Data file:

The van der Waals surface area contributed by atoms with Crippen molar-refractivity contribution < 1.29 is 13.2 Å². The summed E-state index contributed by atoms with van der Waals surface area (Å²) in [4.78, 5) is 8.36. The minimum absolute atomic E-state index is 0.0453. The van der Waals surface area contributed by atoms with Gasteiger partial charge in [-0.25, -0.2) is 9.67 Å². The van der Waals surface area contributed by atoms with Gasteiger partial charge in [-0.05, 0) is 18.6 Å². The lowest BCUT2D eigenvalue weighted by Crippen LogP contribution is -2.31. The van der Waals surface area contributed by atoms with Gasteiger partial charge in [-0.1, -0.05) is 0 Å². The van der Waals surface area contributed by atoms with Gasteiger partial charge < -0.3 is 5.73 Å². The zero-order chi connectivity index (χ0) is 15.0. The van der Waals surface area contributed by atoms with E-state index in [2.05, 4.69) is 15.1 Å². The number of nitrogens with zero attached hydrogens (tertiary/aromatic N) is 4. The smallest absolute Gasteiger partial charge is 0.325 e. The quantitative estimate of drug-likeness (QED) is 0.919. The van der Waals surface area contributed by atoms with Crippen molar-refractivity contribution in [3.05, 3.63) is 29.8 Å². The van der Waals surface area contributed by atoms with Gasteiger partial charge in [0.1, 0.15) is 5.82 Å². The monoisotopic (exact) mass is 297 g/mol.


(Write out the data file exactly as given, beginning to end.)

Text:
The van der Waals surface area contributed by atoms with Crippen molar-refractivity contribution < 1.29 is 13.2 Å². The summed E-state index contributed by atoms with van der Waals surface area (Å²) in [4.78, 5) is 8.36. The minimum absolute atomic E-state index is 0.0453. The van der Waals surface area contributed by atoms with Gasteiger partial charge in [-0.25, -0.2) is 9.67 Å². The van der Waals surface area contributed by atoms with Gasteiger partial charge in [-0.05, 0) is 18.6 Å². The lowest BCUT2D eigenvalue weighted by Crippen LogP contribution is -2.31. The van der Waals surface area contributed by atoms with Gasteiger partial charge in [-0.1, -0.05) is 0 Å². The van der Waals surface area contributed by atoms with Gasteiger partial charge < -0.3 is 5.73 Å². The zero-order chi connectivity index (χ0) is 15.0. The van der Waals surface area contributed by atoms with E-state index in [2.05, 4.69) is 15.1 Å². The number of nitrogens with zero attached hydrogens (tertiary/aromatic N) is 4. The smallest absolute Gasteiger partial charge is 0.325 e. The quantitative estimate of drug-likeness (QED) is 0.919. The van der Waals surface area contributed by atoms with Crippen molar-refractivity contribution in [3.05, 3.63) is 29.8 Å². The van der Waals surface area contributed by atoms with Gasteiger partial charge in [0.1, 0.15) is 5.82 Å². The monoisotopic (exact) mass is 297 g/mol.